Echinacea as treatment for cold

Views: 19     Author: Site Editor     Publish Time: 2023-02-03      Origin: Site

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Echinacea, is an herbaceous plant that grows in North America and Europe. While there are many species of the genus Echinacea, extracts of Echinacea purpurea and Echinacea angustifolia are the most commonly used dietary supplements. Echinacea supplements on the U.S. market often contain extracts from multiple species and plant parts.

Echinacea contains volatile terpenes, polysaccharides, polyacetates, alkanes, phenolic compounds, caffeates, and glycoproteins. However, the so-called active ingredients of echinacea are not well defined, and the chemical composition of echinacea varies from one to another. Echinacea may have antioxidant and antibacterial activities, stimulate monocytes and natural killer cells, and inhibit the virus from binding to host cells. It may also reduce inflammation by inhibiting inflammatory cytokines. Most studies on echinacea have evaluated whether it can help prevent and treat the common cold and other upper respiratory diseases, but it is also used in traditional medicine to promote wound healing.

Echinacea improves immune function against the Covid-19

Some studies have shown that echinacea has limited benefits against the common cold, so some researchers believe that echinacea may have a similar effect on COVID-19. A preliminary in vitro study found that echinacea inactivated SARS-CoV-2. In a clinical trial in Iran, 100 adults (mean age 45-47) suspected of having COVID-19 based on chest computed tomography (CT) or X-ray and clinical symptoms were identified years), they were not hospitalized and received echinacea (species and dose unknown) plus ginger (dose unknown) and hydroxychloroquine for 7 days or hydroxychloroquine alone.  Between 91% and 98% of those who received a combination of echinacea, ginger, and hydroxychloroquine experienced relief from cough, muscle pain, and shortness of breath, while receiving hydroxyl alone Only 69 to 79 percent of people with chloroquine have these benefits. However, combination therapy did not reduce the severity of fever or sore throat, nor did it reduce hospitalizations for COVID-19.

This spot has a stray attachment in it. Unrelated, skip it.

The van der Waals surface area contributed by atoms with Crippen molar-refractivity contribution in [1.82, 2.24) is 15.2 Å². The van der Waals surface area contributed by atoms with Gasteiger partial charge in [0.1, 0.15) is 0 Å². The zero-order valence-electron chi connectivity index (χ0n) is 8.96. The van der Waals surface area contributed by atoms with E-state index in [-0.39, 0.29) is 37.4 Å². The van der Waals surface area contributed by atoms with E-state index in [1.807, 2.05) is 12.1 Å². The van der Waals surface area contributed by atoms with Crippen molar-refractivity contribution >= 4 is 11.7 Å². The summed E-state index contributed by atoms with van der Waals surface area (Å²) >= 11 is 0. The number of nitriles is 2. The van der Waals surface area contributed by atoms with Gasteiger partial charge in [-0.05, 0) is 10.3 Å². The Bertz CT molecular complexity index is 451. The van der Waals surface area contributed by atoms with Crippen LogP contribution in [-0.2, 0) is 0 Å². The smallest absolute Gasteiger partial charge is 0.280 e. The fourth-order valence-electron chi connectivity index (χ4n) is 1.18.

图片3 拷贝 shows that several clinical trials are evaluating the effects of echinacea on COVID-19. For example, in a clinical trial in Bulgaria, different doses of echinacea supplements will investigate whether different doses of echinacea supplements can reduce the number of children and adults aged 12 to 75 with COVID-19 Transmission of the SARS-CoV-2 virus. Because echinacea may have an immunostimulating effect, some researchers believe it may worsen the cytokine storm that can occur in COVID-19 patients. However, evidence from clinical trials suggests that the use of echinacea reduces, rather than increases, levels of pro-inflammatory cytokines.


Safety of echinacea

Echinacea appears to be safe and few adverse effects have been reported, the most common of which are gastrointestinal discomfort and rashes. Reports of elevated aminotransferases and liver damage are associated with its use, and these events may be caused by contaminants or preparation of the product. In a few cases, echinacea can cause allergic reactions.  The safety of echinacea during pregnancy is unknown, so experts advise pregnant women not to use echinacea supplements. Echinacea may interact with several medications. For example, echinacea may increase the activity of cytochrome P450, which reduces the levels of certain drugs metabolized by these enzymes. In addition, because echinacea has potential immunostimulating activity, it may reduce the effectiveness of immunosuppressants. Although echinacea performs well in improving immune function, it is still necessary to supplement various nutrients and follow the advice of professionals when targeting a certain symptom.


The above is not intended to treat, diagnose, cure or prevent any disease.


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